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Hollywood writers head back to work

February 13, 2008 12:00:00 AM PST
Screenwriters are going back to work Wednesday, one day after the Writers Guild of America voted overwhelmingly to end the bitter 14-week-old strike against movie studios and television networks.It's good news for Hollywood. With writers going back to work, production on TV shows and movies will resume. Soon viewers could start seeing new episodes of their favorite TV shows on the air.

The East Coast and West Coast writers voted Tuesday night to end the strike. The vote was overwhelming with 3,492 voting yes to end the strike and only 283 voting to stay off the job.

Now there will be a second vote by mail to ratify the new three-year contract.

Our motto was 'if you make money, we make money,'" said writer Steven Leiva. "What could be more fair than that?"

"I think this is the best contract that we could get under the circumstances. I think that we fought really hard for it and that it really sets us up for the future," said writer Robin Swicord.

Under the tentative agreement, writers would get a maximum flat fee of about $1,200 for programs streamed on the Internet in the deal's first two years and then get 2 percent of a distributor's gross in year three - a key union demand. They will also get increased residuals for movies and TV shows downloaded from the Internet.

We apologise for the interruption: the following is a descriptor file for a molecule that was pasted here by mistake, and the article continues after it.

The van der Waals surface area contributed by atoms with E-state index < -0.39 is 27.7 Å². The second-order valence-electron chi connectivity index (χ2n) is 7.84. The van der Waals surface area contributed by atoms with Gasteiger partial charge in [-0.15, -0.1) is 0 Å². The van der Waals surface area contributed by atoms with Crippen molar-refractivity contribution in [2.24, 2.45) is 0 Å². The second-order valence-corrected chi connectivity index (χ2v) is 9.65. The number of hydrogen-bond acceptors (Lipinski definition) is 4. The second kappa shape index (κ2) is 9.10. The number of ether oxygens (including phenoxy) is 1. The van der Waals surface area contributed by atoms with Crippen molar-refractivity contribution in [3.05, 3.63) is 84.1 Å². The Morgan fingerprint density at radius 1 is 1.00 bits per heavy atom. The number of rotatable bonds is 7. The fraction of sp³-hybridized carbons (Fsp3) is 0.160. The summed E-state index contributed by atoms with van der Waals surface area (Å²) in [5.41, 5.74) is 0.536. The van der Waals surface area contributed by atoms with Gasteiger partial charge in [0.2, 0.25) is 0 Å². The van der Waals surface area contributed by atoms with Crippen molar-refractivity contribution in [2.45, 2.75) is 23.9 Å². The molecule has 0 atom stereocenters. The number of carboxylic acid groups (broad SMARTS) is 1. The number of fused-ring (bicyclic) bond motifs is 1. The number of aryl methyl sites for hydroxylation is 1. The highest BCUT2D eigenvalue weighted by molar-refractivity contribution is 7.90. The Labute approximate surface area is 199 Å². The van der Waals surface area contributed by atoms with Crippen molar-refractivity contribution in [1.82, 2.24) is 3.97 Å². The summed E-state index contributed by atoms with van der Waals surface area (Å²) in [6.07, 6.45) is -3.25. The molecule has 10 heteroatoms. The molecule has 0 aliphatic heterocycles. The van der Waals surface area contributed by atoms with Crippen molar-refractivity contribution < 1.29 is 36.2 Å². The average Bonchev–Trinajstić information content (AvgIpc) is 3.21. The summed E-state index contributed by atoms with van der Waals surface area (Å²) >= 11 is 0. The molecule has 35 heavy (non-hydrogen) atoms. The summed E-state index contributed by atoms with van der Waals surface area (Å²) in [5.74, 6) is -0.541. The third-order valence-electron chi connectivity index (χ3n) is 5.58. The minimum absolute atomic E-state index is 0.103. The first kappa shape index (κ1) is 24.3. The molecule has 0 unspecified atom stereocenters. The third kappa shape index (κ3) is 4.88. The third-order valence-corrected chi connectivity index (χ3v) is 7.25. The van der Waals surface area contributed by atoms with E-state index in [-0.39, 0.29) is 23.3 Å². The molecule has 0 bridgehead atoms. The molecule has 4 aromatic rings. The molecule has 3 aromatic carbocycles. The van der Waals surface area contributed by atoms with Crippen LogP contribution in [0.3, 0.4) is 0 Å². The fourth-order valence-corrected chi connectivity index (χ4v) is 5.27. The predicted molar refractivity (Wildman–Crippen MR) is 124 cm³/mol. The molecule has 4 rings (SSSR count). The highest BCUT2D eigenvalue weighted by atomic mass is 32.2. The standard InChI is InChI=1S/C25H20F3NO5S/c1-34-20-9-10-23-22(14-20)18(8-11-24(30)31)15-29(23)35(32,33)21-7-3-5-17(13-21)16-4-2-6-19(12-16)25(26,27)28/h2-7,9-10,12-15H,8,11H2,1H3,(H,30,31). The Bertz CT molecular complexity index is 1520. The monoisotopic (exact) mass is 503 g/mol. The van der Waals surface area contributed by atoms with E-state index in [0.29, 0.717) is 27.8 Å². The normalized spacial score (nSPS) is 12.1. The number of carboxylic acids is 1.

The Writers Guild of America will also be given jurisdiction over content created specifically for the Web. And writers will receive a 3.5 percent increase in minimum pay rates each year for TV and film work.

"This was not a strike that we wanted but one that we had to conduct in order to win jurisdiction and establish appropriate residuals for writing in new media," said Patric Verrone, WGA West President.

Writers, however, didn't get everything they wanted. Provision to cover reality shows and feature animation was taken off the table, but that did get the negotiations back on track.

"I think that it was a well, it is a well crafted deal on all sides actually," said writer Carol Tenney. "You have to be practical in these matters and I think that our leadership properly prioritized what was most important."

Production will be stepped up over the next few weeks. First new scripts have to be completed, but viewers could start seeing new episodes on the air by the end of April.

The 100-day strike brought the entertainment industry to a standstill. It cost the local economy nearly $3 billion.

The Academy Awards will now go on as scheduled with actors in attendance. Most actors had said they would not cross picket lines, and now they won't have to.

You can watch the Oscars on ABC7 on Feb. 24.

 

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